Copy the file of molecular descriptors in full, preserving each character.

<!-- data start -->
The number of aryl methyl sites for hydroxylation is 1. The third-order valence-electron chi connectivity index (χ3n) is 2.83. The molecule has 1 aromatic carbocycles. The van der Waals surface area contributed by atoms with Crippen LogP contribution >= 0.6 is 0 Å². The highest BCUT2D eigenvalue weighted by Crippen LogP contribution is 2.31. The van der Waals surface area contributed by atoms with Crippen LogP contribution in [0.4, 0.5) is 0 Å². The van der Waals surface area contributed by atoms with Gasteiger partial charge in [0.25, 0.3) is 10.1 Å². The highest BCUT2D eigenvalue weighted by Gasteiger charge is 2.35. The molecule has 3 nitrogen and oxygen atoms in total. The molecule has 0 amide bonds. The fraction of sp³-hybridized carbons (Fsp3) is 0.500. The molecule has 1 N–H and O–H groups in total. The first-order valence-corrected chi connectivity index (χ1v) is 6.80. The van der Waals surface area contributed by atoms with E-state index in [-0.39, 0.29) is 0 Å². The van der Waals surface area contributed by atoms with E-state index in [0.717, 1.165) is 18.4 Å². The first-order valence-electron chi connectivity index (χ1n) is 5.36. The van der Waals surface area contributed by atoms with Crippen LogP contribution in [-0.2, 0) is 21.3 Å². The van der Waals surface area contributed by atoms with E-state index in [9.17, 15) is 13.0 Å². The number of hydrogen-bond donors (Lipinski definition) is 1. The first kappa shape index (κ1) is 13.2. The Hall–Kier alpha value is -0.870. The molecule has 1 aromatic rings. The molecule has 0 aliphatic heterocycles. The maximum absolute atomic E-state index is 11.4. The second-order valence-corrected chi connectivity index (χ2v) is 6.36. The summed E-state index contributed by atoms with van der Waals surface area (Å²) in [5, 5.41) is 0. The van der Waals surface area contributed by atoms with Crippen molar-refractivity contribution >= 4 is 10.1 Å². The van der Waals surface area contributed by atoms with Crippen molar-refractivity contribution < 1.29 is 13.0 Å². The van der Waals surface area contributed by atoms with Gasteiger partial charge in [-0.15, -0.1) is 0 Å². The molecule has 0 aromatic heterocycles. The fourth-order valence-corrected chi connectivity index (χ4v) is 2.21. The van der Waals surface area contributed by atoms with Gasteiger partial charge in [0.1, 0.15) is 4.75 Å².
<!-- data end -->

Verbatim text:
The number of aryl methyl sites for hydroxylation is 1. The third-order valence-electron chi connectivity index (χ3n) is 2.83. The molecule has 1 aromatic carbocycles. The van der Waals surface area contributed by atoms with Crippen LogP contribution >= 0.6 is 0 Å². The highest BCUT2D eigenvalue weighted by Crippen LogP contribution is 2.31. The van der Waals surface area contributed by atoms with Crippen LogP contribution in [0.4, 0.5) is 0 Å². The van der Waals surface area contributed by atoms with Gasteiger partial charge in [0.25, 0.3) is 10.1 Å². The highest BCUT2D eigenvalue weighted by Gasteiger charge is 2.35. The molecule has 3 nitrogen and oxygen atoms in total. The molecule has 0 amide bonds. The fraction of sp³-hybridized carbons (Fsp3) is 0.500. The molecule has 1 N–H and O–H groups in total. The first-order valence-corrected chi connectivity index (χ1v) is 6.80. The van der Waals surface area contributed by atoms with E-state index in [-0.39, 0.29) is 0 Å². The van der Waals surface area contributed by atoms with E-state index in [0.717, 1.165) is 18.4 Å². The first-order valence-electron chi connectivity index (χ1n) is 5.36. The van der Waals surface area contributed by atoms with Crippen LogP contribution in [-0.2, 0) is 21.3 Å². The van der Waals surface area contributed by atoms with E-state index in [9.17, 15) is 13.0 Å². The number of hydrogen-bond donors (Lipinski definition) is 1. The first kappa shape index (κ1) is 13.2. The Hall–Kier alpha value is -0.870. The molecule has 1 aromatic rings. The molecule has 0 aliphatic heterocycles. The maximum absolute atomic E-state index is 11.4. The second-order valence-corrected chi connectivity index (χ2v) is 6.36. The summed E-state index contributed by atoms with van der Waals surface area (Å²) in [5, 5.41) is 0. The van der Waals surface area contributed by atoms with Crippen molar-refractivity contribution >= 4 is 10.1 Å². The van der Waals surface area contributed by atoms with Crippen molar-refractivity contribution < 1.29 is 13.0 Å². The van der Waals surface area contributed by atoms with Gasteiger partial charge in [-0.15, -0.1) is 0 Å². The molecule has 0 aromatic heterocycles. The fourth-order valence-corrected chi connectivity index (χ4v) is 2.21. The van der Waals surface area contributed by atoms with Gasteiger partial charge in [0.1, 0.15) is 4.75 Å².